- Plant plants that bloom throughout the growing season and hence provide a continuous supply of pollen and nectar. When selecting plants at the nursery, make sure to not only purchase plants that bloom in the spring, but also plants that bloom in the summer, and plants that bloom in the fall so pollinators have a nearby food source all season long.
- Incorporate native plants into flower beds throughout your yard. Some of the best pollinator plants are Utah native plants because they produce high quality pollen and nectar. Read the USU Extension fact sheet Gardening for Native Bees in Utah and Beyond for an extensive listing of pollinator plants that grow well in Utah.
- Bees are attracted to the sound of running water so install a small fountain or retrofit a birdbath with a bubbler to provide a fresh water source. It is important to provide bees a clean water source housed in a container with gently sloping sides so they do not fall into the container and drown.
- Plant pollinator plants with various bloom colors and flower shapes to attract a diverse range of pollinators. Bees are highly attracted to yellow, blue, and purple colored blooms but do not forget to plant red flowers, like firecracker penstemon (Penstemon eatonii), to attract other garden visitors like hummingbirds! Good plants for attracting butterflies include asters, bee balms, butterfly bush, butterfly weed, cosmos, marigolds, rubber rabbitbrush, sunflowers, and zinnias.
- Plant more herb plants than you plan to consume and allow some of your herbs to bloom for bees and butterflies. Many herbs provide an excellent source of pollen and nectar. A few of my personal favorites are sage, lavender, and mint (always planted in a container, of course).
- Incorporate flowers throughout your vegetable garden that attract pollinators and other beneficial insects. Flowers from plants such as cosmos, zinnias, and sunflowers not only look beautiful next to vegetable plants; their blooms also provide pollinators with a great food source.
- Bees have poor vision so they are more likely to locate pollinator plants if they are planted in large masses (ideally at least 3 feet by 3 feet). Avoid chaotic displays of flower types and instead, group like plants together to form large masses.
- Provide bees and butterflies a broad plant selection of at least 15 to 25 different plant species. Some popular annuals, like pansies and petunias, do not provide quality pollen and nectar for bees and butterflies so do not include them in your tally of pollinator plants.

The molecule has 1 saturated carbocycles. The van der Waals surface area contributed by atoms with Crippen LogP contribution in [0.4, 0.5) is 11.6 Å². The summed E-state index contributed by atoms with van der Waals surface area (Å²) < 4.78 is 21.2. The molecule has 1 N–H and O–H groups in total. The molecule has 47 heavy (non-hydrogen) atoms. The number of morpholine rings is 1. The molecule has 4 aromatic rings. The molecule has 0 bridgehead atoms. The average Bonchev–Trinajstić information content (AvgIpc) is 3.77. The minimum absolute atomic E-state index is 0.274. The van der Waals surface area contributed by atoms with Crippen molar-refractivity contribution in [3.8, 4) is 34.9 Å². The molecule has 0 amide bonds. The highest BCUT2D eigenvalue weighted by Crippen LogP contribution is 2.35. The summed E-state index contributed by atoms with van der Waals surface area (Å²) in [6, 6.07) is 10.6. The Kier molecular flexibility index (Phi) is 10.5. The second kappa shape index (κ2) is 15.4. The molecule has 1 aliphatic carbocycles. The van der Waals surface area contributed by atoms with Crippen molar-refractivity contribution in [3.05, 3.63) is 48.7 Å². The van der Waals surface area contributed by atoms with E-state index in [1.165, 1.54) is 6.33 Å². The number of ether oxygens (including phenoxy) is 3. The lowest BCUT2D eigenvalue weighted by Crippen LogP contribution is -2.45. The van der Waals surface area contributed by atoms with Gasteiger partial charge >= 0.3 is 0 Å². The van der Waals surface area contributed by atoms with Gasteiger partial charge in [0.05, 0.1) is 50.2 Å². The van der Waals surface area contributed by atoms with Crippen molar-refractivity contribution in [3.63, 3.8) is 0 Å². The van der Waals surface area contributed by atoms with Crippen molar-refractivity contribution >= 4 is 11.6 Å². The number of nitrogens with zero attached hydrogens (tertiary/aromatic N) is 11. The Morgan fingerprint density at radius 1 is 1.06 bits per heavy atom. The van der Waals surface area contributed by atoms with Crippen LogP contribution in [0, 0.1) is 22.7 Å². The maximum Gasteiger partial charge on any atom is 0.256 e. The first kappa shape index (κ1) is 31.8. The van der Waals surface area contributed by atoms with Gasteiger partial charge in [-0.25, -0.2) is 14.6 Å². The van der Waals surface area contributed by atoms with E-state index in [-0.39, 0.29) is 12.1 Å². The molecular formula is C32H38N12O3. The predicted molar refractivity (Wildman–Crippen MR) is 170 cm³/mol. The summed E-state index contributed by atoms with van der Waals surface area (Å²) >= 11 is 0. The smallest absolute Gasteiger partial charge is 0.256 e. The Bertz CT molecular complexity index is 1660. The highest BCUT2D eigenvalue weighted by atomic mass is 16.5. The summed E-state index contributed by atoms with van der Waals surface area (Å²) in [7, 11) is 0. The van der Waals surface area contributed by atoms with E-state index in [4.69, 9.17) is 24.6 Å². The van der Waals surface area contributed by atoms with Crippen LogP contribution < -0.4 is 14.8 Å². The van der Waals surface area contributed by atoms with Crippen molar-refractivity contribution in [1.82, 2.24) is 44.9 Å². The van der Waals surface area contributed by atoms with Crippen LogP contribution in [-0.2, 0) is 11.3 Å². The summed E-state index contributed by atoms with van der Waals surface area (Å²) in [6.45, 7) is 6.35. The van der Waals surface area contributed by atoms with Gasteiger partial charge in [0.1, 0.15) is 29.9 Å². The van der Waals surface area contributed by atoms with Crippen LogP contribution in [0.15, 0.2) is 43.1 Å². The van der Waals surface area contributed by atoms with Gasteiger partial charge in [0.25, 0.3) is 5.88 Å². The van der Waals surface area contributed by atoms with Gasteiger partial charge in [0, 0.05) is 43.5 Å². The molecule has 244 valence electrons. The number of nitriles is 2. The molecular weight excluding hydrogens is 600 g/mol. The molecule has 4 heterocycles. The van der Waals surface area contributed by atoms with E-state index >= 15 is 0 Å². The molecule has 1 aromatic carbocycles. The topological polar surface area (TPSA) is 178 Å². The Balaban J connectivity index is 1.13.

- Plant at least one member of the milkweed family, like butterfly weed (Asclepias tuberosa), to attract the magnificent Monarch butterfly. Females lay their eggs on milkweed plants and hatched larva exclusively feed on plants from this genus.
- Avoid spraying pesticides toxic to bees and butterflies around pollinator plants in bloom. Always read and follow the product label before applying. As an alternative, learn about alternative integrated pest management (IPM) techniques for controlling garden pests. For more information on IPM, visit the Utah pests website, utahpests.usu.edu.
2 Responses to Top 10 Ways to Attract Bees & Butterflies to Your Yard
I only know of a handful of studies for the pollen quality of native Utah plants. Pollen quality in general is a very poorly studied part of bee health.
If you know of any research on this subject that would help my own studies into providing healthy pollen for honeybees I would very much apreciate good references.
I consulted with the expert, Dr. Jim Cain from the USDA-ARS Bee Biology and Systematics Lab in Logan. Jim pointed me toward a couple of publications he completed with a colleague.
Roulston, T, J. H. Cane and S. L. Buchmann. 2000. What governs protein content of pollen: Pollinator preferences, pollen-pistil interactions, or phylogeny? Ecological Monographs 70(4):617-643.
Roulston, T, and J. H. Cane. 2000. Pollen nutritional content and digestibility for animals. Plant System. and Evol.. 222: 187-209.
He also made the following comment:
“Insect-pollinated plants are underrepresented because it takes an 1/8 tsp of pure pollen (or so) for the protein assay. If you start trying to manually collect that from most any legume flower, you will quickly see that it is an onerous job! Honey bee pollen pellets would be great, except that their dry weight can include up to 30% nectar sugars, so % protein estimates from them are up to 30% off. The easiest approach is to watch what bees choose to use and provide more! Most legumes are a sure bet.”
Hopefully this helps with your studies and I appreciate your interest, and Jim’s expertise, in this comment posting – good luck!